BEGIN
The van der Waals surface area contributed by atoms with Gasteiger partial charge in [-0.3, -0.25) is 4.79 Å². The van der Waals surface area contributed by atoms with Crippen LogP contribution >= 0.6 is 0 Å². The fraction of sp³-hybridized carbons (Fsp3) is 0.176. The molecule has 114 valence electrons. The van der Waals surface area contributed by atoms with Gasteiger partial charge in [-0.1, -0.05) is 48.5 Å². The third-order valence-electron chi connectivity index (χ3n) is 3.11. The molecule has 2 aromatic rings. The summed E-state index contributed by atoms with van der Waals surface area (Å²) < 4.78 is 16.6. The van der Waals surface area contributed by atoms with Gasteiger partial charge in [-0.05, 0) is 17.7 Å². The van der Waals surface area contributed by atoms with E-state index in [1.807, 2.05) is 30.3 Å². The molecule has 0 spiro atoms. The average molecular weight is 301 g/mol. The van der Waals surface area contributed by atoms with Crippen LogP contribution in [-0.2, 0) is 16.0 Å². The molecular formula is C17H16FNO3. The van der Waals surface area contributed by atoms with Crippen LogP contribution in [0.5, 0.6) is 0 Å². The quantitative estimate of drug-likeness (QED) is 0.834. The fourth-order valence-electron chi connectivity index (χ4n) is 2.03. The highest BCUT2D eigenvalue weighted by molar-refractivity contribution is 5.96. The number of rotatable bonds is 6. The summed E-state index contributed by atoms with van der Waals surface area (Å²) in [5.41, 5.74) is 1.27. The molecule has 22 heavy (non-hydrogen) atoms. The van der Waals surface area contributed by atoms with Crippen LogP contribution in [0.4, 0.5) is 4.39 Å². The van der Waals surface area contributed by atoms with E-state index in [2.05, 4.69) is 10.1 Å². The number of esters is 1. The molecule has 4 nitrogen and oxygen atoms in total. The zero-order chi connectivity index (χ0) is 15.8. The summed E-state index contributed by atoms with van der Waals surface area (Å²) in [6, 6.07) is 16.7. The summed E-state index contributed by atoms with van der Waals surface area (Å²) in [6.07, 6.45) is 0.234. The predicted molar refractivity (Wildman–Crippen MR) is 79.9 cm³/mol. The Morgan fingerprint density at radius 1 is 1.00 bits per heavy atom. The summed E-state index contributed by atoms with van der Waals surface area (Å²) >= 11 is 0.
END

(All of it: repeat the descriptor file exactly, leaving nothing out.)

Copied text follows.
The van der Waals surface area contributed by atoms with Gasteiger partial charge in [-0.3, -0.25) is 4.79 Å². The van der Waals surface area contributed by atoms with Crippen LogP contribution >= 0.6 is 0 Å². The fraction of sp³-hybridized carbons (Fsp3) is 0.176. The molecule has 114 valence electrons. The van der Waals surface area contributed by atoms with Gasteiger partial charge in [-0.1, -0.05) is 48.5 Å². The third-order valence-electron chi connectivity index (χ3n) is 3.11. The molecule has 2 aromatic rings. The summed E-state index contributed by atoms with van der Waals surface area (Å²) < 4.78 is 16.6. The van der Waals surface area contributed by atoms with Gasteiger partial charge in [-0.05, 0) is 17.7 Å². The van der Waals surface area contributed by atoms with E-state index in [1.807, 2.05) is 30.3 Å². The molecule has 0 spiro atoms. The average molecular weight is 301 g/mol. The van der Waals surface area contributed by atoms with Crippen LogP contribution in [-0.2, 0) is 16.0 Å². The molecular formula is C17H16FNO3. The van der Waals surface area contributed by atoms with Crippen LogP contribution in [0.5, 0.6) is 0 Å². The quantitative estimate of drug-likeness (QED) is 0.834. The fourth-order valence-electron chi connectivity index (χ4n) is 2.03. The highest BCUT2D eigenvalue weighted by molar-refractivity contribution is 5.96. The number of rotatable bonds is 6. The summed E-state index contributed by atoms with van der Waals surface area (Å²) in [5.41, 5.74) is 1.27. The molecule has 22 heavy (non-hydrogen) atoms. The van der Waals surface area contributed by atoms with Crippen LogP contribution in [0.4, 0.5) is 4.39 Å². The van der Waals surface area contributed by atoms with E-state index in [2.05, 4.69) is 10.1 Å². The number of esters is 1. The molecule has 4 nitrogen and oxygen atoms in total. The zero-order chi connectivity index (χ0) is 15.8. The summed E-state index contributed by atoms with van der Waals surface area (Å²) in [6, 6.07) is 16.7. The summed E-state index contributed by atoms with van der Waals surface area (Å²) in [6.07, 6.45) is 0.234. The predicted molar refractivity (Wildman–Crippen MR) is 79.9 cm³/mol. The Morgan fingerprint density at radius 1 is 1.00 bits per heavy atom. The summed E-state index contributed by atoms with van der Waals surface area (Å²) >= 11 is 0.